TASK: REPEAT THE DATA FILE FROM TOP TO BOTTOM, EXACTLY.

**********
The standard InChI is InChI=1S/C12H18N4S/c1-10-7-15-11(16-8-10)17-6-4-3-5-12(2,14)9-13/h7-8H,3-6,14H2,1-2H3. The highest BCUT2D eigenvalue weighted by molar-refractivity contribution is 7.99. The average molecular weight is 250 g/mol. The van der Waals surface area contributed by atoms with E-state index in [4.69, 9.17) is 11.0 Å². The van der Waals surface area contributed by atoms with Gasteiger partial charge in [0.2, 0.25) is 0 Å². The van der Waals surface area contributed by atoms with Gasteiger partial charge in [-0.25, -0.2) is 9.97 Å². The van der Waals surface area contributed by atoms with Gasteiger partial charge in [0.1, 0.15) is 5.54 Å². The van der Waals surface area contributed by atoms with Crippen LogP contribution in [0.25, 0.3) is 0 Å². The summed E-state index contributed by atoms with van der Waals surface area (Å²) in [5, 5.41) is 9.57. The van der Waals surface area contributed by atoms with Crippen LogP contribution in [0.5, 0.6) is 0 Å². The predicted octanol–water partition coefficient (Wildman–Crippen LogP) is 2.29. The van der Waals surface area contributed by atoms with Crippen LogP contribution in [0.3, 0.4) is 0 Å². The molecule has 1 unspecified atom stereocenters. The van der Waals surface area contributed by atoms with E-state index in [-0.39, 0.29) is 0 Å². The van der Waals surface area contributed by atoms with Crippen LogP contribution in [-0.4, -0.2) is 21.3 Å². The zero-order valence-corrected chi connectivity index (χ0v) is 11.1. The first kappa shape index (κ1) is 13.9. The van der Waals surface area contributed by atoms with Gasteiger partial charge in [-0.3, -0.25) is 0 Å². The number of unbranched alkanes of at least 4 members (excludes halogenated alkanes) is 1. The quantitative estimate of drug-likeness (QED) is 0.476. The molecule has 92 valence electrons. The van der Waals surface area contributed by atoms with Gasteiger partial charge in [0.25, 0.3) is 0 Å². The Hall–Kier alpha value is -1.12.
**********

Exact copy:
The standard InChI is InChI=1S/C12H18N4S/c1-10-7-15-11(16-8-10)17-6-4-3-5-12(2,14)9-13/h7-8H,3-6,14H2,1-2H3. The highest BCUT2D eigenvalue weighted by molar-refractivity contribution is 7.99. The average molecular weight is 250 g/mol. The van der Waals surface area contributed by atoms with E-state index in [4.69, 9.17) is 11.0 Å². The van der Waals surface area contributed by atoms with Gasteiger partial charge in [0.2, 0.25) is 0 Å². The van der Waals surface area contributed by atoms with Gasteiger partial charge in [-0.25, -0.2) is 9.97 Å². The van der Waals surface area contributed by atoms with Gasteiger partial charge in [0.1, 0.15) is 5.54 Å². The van der Waals surface area contributed by atoms with Crippen LogP contribution in [0.25, 0.3) is 0 Å². The summed E-state index contributed by atoms with van der Waals surface area (Å²) in [5, 5.41) is 9.57. The van der Waals surface area contributed by atoms with Crippen LogP contribution in [0.5, 0.6) is 0 Å². The predicted octanol–water partition coefficient (Wildman–Crippen LogP) is 2.29. The van der Waals surface area contributed by atoms with Crippen LogP contribution in [0.3, 0.4) is 0 Å². The molecule has 1 unspecified atom stereocenters. The van der Waals surface area contributed by atoms with E-state index in [-0.39, 0.29) is 0 Å². The van der Waals surface area contributed by atoms with Crippen LogP contribution in [-0.4, -0.2) is 21.3 Å². The zero-order valence-corrected chi connectivity index (χ0v) is 11.1. The first kappa shape index (κ1) is 13.9. The van der Waals surface area contributed by atoms with Gasteiger partial charge in [-0.3, -0.25) is 0 Å². The number of unbranched alkanes of at least 4 members (excludes halogenated alkanes) is 1. The quantitative estimate of drug-likeness (QED) is 0.476. The molecule has 92 valence electrons. The van der Waals surface area contributed by atoms with Gasteiger partial charge in [0.25, 0.3) is 0 Å². The Hall–Kier alpha value is -1.12.